April 21, 2021

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Girls Who Code brings ‘sisterhood’ to young women in tech

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Brooklynn Howery, Rori Howery, Bethany Danley, Brianna Nguyen and Ava Twogood work together as part of the Lee’s Summit Girls Who Code club,

Courtesy photo

If you think Python is a type of snake, or that you can make Raspberry Pi from scratch, you’re probably not a member of Girls Who Code. The organization focuses on closing the gender gap in STEM professions by teaching girls to use computer coding languages and related devices while also providing mentorship.

Local branches of Girls Who Code, which is aimed at girls in sixth to 12th grade, exist all over the metro, from Overland Park to Harrisonville to Lee’s Summit.

“The purpose of Girls Who Code is to support each other and support women in coding, women in tech and to have a sisterhood,” said Deanna Soukup, facilitator for the Lee’s Summit branch. “That’s why it’s so good that girls throughout the district are getting together, because they see how many of them there really are, and they’re able to support each other as a larger community.”

All the Lee’s Summit schools meet together in one club. Eleanor Ammerman, a student at Lee’s Summit High School, has been involved since her freshman year.

“I think one of the really amazing things about Girls Who Code is how supportive the environment is. I went in there, didn’t have any experience (and) immediately had five of these fellow club members introduce me to all these different programs and lessons online,” she said. “Within a month, I had a really good understanding of it.”

In Harrisonville, the library runs the club.

“Especially for these homeschool families that don’t have the outlets the schools provide, they utilize the library to provide another element they can take advantage of for free,” said Shannon Julien, library assistant and facilitator for the program. “The cool thing about the program is you don’t have to have the coding background.”

That rings true for homeschooler and Shawnee resident Elizabeth Moore, who attends the Johnson County club with her sister Ashlyn.

“I don’t know it’s something I necessarily thought I would love as much it turns out I do now,” she said. “It sounded so complicated, and I wasn’t sure if I could figure it out, but when you have people break it down into easier steps, and they explain it to you, it makes a lot more sense.”

As a result of going to Girls Who Code, her sister now wants to be a software engineer.

Johnson County’s branch welcomes members from all the local school districts, as well as a few members who are further afield.

“Early on this year, we had a girl call in from Wichita,” said facilitator Sandra Warner, executive director of mission continuity and risk management at JCCC. “It’s fun to see that, but for the most part, it’s the metro area. We have had, in years past, girls drive from Leavenworth.”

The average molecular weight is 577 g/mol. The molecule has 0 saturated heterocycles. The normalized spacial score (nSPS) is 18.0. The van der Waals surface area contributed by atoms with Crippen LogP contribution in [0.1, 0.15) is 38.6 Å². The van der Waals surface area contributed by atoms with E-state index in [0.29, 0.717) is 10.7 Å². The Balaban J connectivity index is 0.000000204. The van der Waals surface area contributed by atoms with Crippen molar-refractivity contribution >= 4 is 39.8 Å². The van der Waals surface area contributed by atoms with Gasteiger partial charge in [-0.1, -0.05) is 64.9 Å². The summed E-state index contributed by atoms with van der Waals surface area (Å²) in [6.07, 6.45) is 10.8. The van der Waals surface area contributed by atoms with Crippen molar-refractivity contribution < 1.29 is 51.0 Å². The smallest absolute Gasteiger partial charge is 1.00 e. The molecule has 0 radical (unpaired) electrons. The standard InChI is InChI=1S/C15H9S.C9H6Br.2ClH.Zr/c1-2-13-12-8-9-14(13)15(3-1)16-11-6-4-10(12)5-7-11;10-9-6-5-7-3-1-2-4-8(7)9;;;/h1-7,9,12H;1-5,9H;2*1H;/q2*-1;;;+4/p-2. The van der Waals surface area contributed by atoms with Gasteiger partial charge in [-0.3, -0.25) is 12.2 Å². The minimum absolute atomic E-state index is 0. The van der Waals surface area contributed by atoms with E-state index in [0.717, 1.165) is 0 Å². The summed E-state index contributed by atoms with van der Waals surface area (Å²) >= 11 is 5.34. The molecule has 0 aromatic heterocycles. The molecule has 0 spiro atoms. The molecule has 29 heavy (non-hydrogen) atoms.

The club brings in guest speakers and instructors who work in various capacities in the tech industry. Girls make all kinds of projects, but they’re mostly self-directed.

“A very popular type of project is something like a create-your-own adventure,” Warner said. “You put together a game and are able to code different scenes or aspects of a game.”

In normal times, this club holds its meetings on JCCC’s campus, but with the pandemic, all of the clubs have been strictly virtual for a year. That means no field trips to the Apple store for hands-on gadgetry and no in-person connections with their many guest speakers.

The girls from all the clubs have found creative ways to work with the virtual landscape, using breakout rooms and screen sharing to discuss particular coding topics and show each other what they’re doing.

“We have always had a very strong sense of sisterhood in our club. We’re trying to keep that intact when we can’t meet in person, but I think we’re up to the challenge,” Eleanor said.

Normally, the Lee’s Summit club does outreach with elementary schoolers every Saturday, but the pandemic shuttered that interaction. Not satisfied with that situation, the girls started an online newsletter that includes instructional videos for Javascript and Scratch, profiles on women in STEM and hands-on experiments. It goes out every two weeks to younger girls throughout the metro area.

Their connection goes beyond the school walls, with members getting together for a movie night to watch “Hidden Figures” and discuss women’s experiences in STEM or even just to bake some cookies together for fun.

“It’s amazing what they’re doing,” Soukup said. “They’re doing it 100% themselves. The core leaders always try to engage the girls throughout the club.”

To find a branch of Girls Who code near you, visit girlswhocode.com/locations.

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